Side effects. Part of what makes the drug so attractive is its ability to treat a patient with a very low risk of side effects, says Lourival Possani, head of UNAM's biotechnology institute. The drug is made by injecting venom into a horse and later extracting the antibodies from the horse's blood. UNAM scientists say they have successfully isolated only those molecules needed to fight off the poisons. Doing so lowers the risks of side effects, like toxic shock Today, UNAM is researching ways to derive anti-venoms from human blood that would eliminate problems associated from using horse blood. "People don't believe that, in a third-world country, you can do things good enough to compete in a first-world country," Possani says.

In the United States, one pharmaceutical company is ready to make emerging-country drug discoveries more available. Rare Disease Therapeutics produces pharmaceuticals and medical supplies targeted to smaller groups of consumers. Such products, known as "orphan drugs" in the industry, are designed to help the needs of people that larger drug companies would otherwise overlook due to financial considerations.

In 2001, Rare and Bioclon teamed up to bring Alacramyn into the United States, where a dull-yellow scorpion that grows up to 20 centimeters, known as the bark scorpion, poses a threat to children in the southwestern United States. The drug will be marketed under the name Anascorp in the United States. "We're basically developing that anti-venom for the state of Arizona;' says Rare Disease Therapeutics President Milton Ellis. The bark scorpion is the first creepy-crawly on its hit list. The company wants to take new Bioclon products to market in the United States, including ones designed to treat all types of rattlesnake bites as well as black widow spider bites. Rare and Bioclon are also considering making an anti-venom to treat bites from coral snakes in Florida.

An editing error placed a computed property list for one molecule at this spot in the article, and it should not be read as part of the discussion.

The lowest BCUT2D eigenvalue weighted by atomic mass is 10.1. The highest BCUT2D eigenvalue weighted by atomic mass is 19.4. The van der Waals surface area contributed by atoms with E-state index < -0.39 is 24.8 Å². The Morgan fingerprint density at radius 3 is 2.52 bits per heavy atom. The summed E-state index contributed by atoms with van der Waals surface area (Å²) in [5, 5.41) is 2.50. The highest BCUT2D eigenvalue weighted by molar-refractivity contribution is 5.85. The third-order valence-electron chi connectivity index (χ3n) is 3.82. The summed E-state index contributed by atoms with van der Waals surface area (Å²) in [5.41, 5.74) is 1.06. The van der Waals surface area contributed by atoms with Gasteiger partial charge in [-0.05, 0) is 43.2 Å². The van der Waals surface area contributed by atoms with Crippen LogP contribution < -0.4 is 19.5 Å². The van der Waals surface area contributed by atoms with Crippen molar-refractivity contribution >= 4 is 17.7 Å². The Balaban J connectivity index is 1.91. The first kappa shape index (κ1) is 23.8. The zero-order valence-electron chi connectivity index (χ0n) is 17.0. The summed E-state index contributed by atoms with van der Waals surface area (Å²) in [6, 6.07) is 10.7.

Pharmaceuticals giant Merck already manufactures a drug to treat black widow bites, although that company no longer wants to produce it and is coordinating its market exit with Rare Disease Therapeutics to fill the gap, Ellis says. Once approved, Rare will distribute the Mexican anti-venoms across the United States and in Canada. One short-term obstacle, however, is having enough venom in the first place: Snakes, scorpions and spiders must be "milked" regularly to create a supply of anti-venom. "The critters have to cooperate," Ellis says.

FORREST JONES * MEXICO CITY
ONCE BITTEN

While scorpions sting thousands a year, high treatment costs can fall
with new drugs.

 Number of people Average cost per
 stung a year: treatment without Alacramyn:

Mexico 250,000 US $350

United States 10,000 US $6,000-US $8,000(E)

E = Estimate

SOURCE: UNAM, University of Arizona
COPYRIGHT 2005 Freedom Magazines, Inc.
No portion of this article can be reproduced without the express written permission from the copyright holder.
Copyright 2005, Gale Group. All rights reserved. Gale Group is a Thomson Corporation Company.

Article Details
Printer friendly Cite/link Email Feedback
Title Annotation:PHARMACEUTICALS; Bioclon has invented a drug called Alacramyn for scorpion bite
Author:Jones, Forrest
Publication:Latin Trade
Geographic Code:1MEX
Date:Sep 1, 2005
Words:1148
Previous Article:Top brokerage houses.
Next Article:Image makers: Brazil could chart its own course in the swiftly approaching age of digital television.
Topics:


Related Articles
Snakebite succor: researchers foresee antivenin improvements.
Goddamn the Pusher Man.
Prozac nacion: drug-maker Eli Lilly battles for hearts and minds in the Andes. (Marketing).
Allergic reactions to insect stings and bites.
Reptile envenomation 20-year mortality as reported by US medical examiners.
Bug Zapper: novel drug kills resistant bacteria.
Pick your antipoison: researchers work to make antivenom safer, cheaper, and more effective.
Hot, hot, hot: peppers and spiders reach same pain receptor.
Hot pepper, hot spider.
Texas coral snake (Micrurus tener) bites.

Terms of use | Copyright © 2017 Farlex, Inc. | Feedback | For webmasters